Infringement of copyright can give rise to civil or criminal remedies. Yes, infringement of copyright in a particular way may end up putting a person in prison. But most crimes and the corresponding punishments are civil in nature.

Additionally, there is no process of registration of the work, nor is there any standard for the work to be eligible for copyright. This means that as soon as you create the work, and put it down in a form – known as ‘fixing’ – that falls under any of the categories specified, it becomes a copyrighted work.

The remedies include injunction, damages, destruction of infringing copies, account of profit, etc.

any person who knowingly infringes or abets the infringement of the copyright in a work, or any other right conferred by the Act is said to have committed a criminal offence and in such cases copyright infringement, if proved, in a Court of Law, carries a minimum sentence of imprisonment of six months extendable to 3 years and minimum fine of Rs. 50,000 which can extend up to Rs. 2 lakh.

–> Example: In case of pirated copies of books being sold on the streets, it is not possible to get an account of profits made. Thus, the remedy that the copyright holder has in this regard is to avail damages and have the infringing copies destroyed.

–> Example: A person who knowingly allows a printing press for pirated books to be set up on his property is said to be knowingly abetting the infringement of copyright and is thus criminally liable for the same.

Chapter Two: Law of Patents

Patent Law

Patents are a form of monopoly granted to inventors or innovators for their idea. The justification is to promote research and further invention by providing an incentive to the inventors in the form of a monopoly over the making, selling or using of the product without the authorization of the patentee.

However, the idea has to be transformed to a product or an invention that will avail the patent. If X has a brilliant idea for air transport, and Y invents the product that will take the idea forward, Y gets the patent on the product. This product must satisfy certain conditions to be eligible for a patent, such as novelty, non-obviousness, industrial application.
Patents mostly cover the innovations and developments in various fields of technology, such as pharmaceuticals, biotechnology, computer hardware etc., and there exists a patent office in every country that has patent laws, which reviews the patent application to decide upon the eligibility for a patent.

–> Example: A group of scientists discover a fundamental law of physics that affects all electromagnetic forces. They cannot get a patent on this as it is a discovery and not an invention.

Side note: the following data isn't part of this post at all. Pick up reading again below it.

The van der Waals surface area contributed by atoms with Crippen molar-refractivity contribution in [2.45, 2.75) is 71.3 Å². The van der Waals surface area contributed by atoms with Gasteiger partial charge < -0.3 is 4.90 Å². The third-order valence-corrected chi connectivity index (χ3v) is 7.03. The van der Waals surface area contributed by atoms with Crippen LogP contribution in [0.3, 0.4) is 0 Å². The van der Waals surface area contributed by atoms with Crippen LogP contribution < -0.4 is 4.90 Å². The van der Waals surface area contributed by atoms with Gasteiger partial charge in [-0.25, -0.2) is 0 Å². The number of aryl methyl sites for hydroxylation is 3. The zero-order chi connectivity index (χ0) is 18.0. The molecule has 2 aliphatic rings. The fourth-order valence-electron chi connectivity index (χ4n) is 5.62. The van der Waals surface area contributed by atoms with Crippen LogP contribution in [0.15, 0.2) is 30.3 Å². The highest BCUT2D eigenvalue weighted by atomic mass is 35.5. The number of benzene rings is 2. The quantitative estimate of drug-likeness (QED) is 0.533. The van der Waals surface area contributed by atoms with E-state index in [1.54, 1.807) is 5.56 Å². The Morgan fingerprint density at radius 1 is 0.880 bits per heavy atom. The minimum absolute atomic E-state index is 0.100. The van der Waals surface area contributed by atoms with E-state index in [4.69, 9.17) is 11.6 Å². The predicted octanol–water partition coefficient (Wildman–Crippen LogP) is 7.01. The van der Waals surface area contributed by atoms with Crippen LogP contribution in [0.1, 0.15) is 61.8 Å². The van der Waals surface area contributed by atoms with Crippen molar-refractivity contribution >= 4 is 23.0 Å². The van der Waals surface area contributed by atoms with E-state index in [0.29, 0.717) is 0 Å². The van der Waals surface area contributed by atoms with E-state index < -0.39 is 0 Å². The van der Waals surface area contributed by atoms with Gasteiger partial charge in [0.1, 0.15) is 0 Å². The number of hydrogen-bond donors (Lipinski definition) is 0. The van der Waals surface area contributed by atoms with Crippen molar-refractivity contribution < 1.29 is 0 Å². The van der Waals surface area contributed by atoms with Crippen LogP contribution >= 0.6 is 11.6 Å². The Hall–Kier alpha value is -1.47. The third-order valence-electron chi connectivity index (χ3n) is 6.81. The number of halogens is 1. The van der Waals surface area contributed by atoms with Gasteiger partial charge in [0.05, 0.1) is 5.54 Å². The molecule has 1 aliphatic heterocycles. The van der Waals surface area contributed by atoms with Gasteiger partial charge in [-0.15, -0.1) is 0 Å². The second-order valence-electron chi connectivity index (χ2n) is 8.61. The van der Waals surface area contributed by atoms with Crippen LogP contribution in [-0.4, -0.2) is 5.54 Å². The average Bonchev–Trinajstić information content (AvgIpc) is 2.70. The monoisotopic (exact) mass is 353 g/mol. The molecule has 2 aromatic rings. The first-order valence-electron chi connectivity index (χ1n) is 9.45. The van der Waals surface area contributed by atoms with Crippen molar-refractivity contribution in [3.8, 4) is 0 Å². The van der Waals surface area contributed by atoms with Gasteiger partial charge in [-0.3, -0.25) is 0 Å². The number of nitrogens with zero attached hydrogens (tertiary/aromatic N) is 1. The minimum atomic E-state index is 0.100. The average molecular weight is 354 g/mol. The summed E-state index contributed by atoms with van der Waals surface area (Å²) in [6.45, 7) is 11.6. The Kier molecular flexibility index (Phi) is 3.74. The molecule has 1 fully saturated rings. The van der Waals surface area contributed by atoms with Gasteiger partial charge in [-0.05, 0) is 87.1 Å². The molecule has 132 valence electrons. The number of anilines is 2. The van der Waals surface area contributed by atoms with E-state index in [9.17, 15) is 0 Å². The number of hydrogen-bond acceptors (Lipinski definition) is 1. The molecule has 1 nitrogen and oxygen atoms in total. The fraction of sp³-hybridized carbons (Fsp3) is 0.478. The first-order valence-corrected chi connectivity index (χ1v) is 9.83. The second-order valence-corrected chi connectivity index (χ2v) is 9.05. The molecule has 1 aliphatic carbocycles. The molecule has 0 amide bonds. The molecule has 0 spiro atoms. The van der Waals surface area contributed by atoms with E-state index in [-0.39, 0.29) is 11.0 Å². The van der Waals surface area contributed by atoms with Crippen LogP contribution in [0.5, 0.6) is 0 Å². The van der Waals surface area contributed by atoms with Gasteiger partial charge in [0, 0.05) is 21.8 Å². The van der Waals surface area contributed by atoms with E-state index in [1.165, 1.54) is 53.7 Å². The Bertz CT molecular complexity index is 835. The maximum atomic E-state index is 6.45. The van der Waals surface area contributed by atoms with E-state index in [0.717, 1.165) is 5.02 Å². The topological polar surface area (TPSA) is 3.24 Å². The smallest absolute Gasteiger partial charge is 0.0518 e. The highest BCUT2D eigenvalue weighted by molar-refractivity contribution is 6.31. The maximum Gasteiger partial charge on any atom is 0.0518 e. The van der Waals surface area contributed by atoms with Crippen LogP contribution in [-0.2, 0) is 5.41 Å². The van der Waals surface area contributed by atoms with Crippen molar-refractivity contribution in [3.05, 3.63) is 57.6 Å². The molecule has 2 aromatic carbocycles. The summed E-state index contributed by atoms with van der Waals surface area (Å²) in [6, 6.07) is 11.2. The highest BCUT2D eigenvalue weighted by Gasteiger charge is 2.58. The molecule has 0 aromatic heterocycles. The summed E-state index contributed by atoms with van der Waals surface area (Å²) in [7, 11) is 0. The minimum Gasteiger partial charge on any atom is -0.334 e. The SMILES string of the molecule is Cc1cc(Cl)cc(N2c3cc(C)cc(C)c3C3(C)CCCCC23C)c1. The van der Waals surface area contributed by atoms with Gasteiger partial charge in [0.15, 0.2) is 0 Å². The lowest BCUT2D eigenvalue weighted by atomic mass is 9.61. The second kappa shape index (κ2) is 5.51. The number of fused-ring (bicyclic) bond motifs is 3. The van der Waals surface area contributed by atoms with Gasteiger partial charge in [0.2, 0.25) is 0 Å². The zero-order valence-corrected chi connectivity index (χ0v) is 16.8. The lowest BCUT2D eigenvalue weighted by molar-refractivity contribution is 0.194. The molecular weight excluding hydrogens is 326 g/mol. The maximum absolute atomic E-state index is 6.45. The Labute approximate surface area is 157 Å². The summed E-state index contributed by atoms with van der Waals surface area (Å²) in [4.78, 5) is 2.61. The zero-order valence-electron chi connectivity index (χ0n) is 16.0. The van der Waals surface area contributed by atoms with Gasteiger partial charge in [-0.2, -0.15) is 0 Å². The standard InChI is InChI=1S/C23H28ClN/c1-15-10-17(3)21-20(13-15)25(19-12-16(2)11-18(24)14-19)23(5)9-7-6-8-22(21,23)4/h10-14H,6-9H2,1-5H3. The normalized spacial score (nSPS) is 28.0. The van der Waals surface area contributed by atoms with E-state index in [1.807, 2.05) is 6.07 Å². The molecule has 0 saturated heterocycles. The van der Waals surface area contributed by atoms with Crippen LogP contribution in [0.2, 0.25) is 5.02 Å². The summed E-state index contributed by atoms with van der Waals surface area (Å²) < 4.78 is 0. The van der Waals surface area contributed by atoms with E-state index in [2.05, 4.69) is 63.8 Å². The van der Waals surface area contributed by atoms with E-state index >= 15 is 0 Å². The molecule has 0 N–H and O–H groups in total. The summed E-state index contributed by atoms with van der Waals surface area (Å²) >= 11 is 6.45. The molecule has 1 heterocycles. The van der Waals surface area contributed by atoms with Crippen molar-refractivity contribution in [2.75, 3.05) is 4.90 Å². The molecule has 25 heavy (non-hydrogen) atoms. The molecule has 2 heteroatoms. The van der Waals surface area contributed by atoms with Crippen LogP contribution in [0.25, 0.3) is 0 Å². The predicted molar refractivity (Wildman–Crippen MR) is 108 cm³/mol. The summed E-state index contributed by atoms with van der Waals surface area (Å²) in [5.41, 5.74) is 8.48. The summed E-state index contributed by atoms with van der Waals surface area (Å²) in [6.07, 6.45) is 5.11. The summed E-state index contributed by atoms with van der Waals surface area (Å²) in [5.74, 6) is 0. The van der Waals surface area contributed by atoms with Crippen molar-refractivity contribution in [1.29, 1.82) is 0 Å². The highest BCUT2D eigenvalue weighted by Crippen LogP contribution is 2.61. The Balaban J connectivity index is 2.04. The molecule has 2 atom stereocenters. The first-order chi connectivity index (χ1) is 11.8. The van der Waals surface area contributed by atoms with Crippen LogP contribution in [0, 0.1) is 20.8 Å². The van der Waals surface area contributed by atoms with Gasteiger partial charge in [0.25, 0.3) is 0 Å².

–> Example: A man invents a machine that carries out automatic and sustainable waste disposal. He will get a patent on the product as long as it is novel and non-obvious and has industrial application.


Prior Art: This constitutes all the information that has been made available to the public, in any form before a given date, which might be relevant to a patent applicant’s claim of novelty.

–> Example: For a particular invention in the nature of a tablet computer, the smartphone and the laptop computer would be the prior art that is relevant to examine while considering an application for a patent.


State of the Art: ‘State of the Art’ is said to be everything made available to the public by means of a written or oral description, by use, or in any other way, before the date of filing of the patent application.

–> Example: If I invented something and wrote about it for a scientific journal, and then applied for a patent, I would not be eligible for it any longer. This is because any kind of publication or dissemination of the information makes the granting of the patent redundant.


Eligibility Criteria

The review of the patent application is done in the patent office by the patent examiner, who uses 3 main criteria to determine the patentability. These 3 criteria are:
(i) Novelty

(ii) Non-obviousness

(iii) Industrial Application

The first requirement is that the subject matter is completely new, and is not known or recorded anywhere else in the world. This is a difficult standard in itself, in a world where there has already been considerable scientific and technological advancement.
The second requirement is that of non-obviousness, which means that the so-called invention must not be obvious to a person skilled in the art.
How does one determine what is ‘obvious’? It is a necessary but difficult assessment. Anything may appear obvious after the fact. When Sherlock Holmes solves a mystery, Scotland Yard marvels at how the solution was out there all along, and may dismiss it as an easy deduction. However, if that were so, why didn’t Scotland Yard solve the mystery themselves?


Therefore, some tests have been developed that try to make that determination. So, the Patent Office examines the application in the eyes of a person who is considered ‘skilled’ in the field in which the present invention is made.
The question is whether this person, with all the knowledge amassed so far in that field, could arrive at such an idea easily. Granted it is not an accurate test, and it could never be, it is the closest we can come to an objective assessment.